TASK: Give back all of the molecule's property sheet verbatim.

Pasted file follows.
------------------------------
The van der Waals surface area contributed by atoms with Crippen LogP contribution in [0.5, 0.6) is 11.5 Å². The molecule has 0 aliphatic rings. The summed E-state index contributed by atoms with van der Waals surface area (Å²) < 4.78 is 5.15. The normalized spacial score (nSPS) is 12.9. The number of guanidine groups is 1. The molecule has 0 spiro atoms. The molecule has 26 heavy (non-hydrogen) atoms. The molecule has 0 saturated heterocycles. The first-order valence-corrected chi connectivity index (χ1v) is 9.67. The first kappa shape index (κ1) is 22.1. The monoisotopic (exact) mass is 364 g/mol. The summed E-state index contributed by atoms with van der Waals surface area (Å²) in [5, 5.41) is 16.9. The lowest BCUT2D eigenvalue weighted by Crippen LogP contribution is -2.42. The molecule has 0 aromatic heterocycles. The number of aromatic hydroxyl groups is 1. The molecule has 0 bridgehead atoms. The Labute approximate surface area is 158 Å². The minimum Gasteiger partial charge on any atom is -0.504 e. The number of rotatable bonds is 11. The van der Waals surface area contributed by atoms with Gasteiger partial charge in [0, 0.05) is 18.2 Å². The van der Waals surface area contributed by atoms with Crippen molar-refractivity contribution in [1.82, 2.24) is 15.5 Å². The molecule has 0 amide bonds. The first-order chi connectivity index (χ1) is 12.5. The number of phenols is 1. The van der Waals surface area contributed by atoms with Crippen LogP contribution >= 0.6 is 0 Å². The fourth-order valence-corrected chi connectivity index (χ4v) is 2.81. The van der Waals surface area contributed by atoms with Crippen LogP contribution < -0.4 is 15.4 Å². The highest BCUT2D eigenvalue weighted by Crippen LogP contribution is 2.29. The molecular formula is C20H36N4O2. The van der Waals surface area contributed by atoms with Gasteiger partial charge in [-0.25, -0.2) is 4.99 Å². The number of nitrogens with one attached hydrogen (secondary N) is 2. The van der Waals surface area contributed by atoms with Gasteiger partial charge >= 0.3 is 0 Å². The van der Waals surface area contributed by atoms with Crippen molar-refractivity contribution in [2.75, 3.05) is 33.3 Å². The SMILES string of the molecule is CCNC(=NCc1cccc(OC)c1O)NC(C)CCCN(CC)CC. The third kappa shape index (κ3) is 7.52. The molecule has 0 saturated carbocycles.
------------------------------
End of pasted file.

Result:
The van der Waals surface area contributed by atoms with Crippen LogP contribution in [0.5, 0.6) is 11.5 Å². The molecule has 0 aliphatic rings. The summed E-state index contributed by atoms with van der Waals surface area (Å²) < 4.78 is 5.15. The normalized spacial score (nSPS) is 12.9. The number of guanidine groups is 1. The molecule has 0 spiro atoms. The molecule has 26 heavy (non-hydrogen) atoms. The molecule has 0 saturated heterocycles. The first-order valence-corrected chi connectivity index (χ1v) is 9.67. The first kappa shape index (κ1) is 22.1. The monoisotopic (exact) mass is 364 g/mol. The summed E-state index contributed by atoms with van der Waals surface area (Å²) in [5, 5.41) is 16.9. The lowest BCUT2D eigenvalue weighted by Crippen LogP contribution is -2.42. The molecule has 0 aromatic heterocycles. The number of aromatic hydroxyl groups is 1. The molecule has 0 bridgehead atoms. The Labute approximate surface area is 158 Å². The minimum Gasteiger partial charge on any atom is -0.504 e. The number of rotatable bonds is 11. The van der Waals surface area contributed by atoms with Gasteiger partial charge in [0, 0.05) is 18.2 Å². The van der Waals surface area contributed by atoms with Crippen molar-refractivity contribution in [1.82, 2.24) is 15.5 Å². The molecule has 0 amide bonds. The first-order chi connectivity index (χ1) is 12.5. The number of phenols is 1. The van der Waals surface area contributed by atoms with Crippen LogP contribution >= 0.6 is 0 Å². The fourth-order valence-corrected chi connectivity index (χ4v) is 2.81. The van der Waals surface area contributed by atoms with Crippen LogP contribution < -0.4 is 15.4 Å². The highest BCUT2D eigenvalue weighted by Crippen LogP contribution is 2.29. The molecular formula is C20H36N4O2. The van der Waals surface area contributed by atoms with Gasteiger partial charge in [-0.25, -0.2) is 4.99 Å². The number of nitrogens with one attached hydrogen (secondary N) is 2. The van der Waals surface area contributed by atoms with Gasteiger partial charge >= 0.3 is 0 Å². The van der Waals surface area contributed by atoms with Crippen molar-refractivity contribution in [2.75, 3.05) is 33.3 Å². The SMILES string of the molecule is CCNC(=NCc1cccc(OC)c1O)NC(C)CCCN(CC)CC. The third kappa shape index (κ3) is 7.52. The molecule has 0 saturated carbocycles.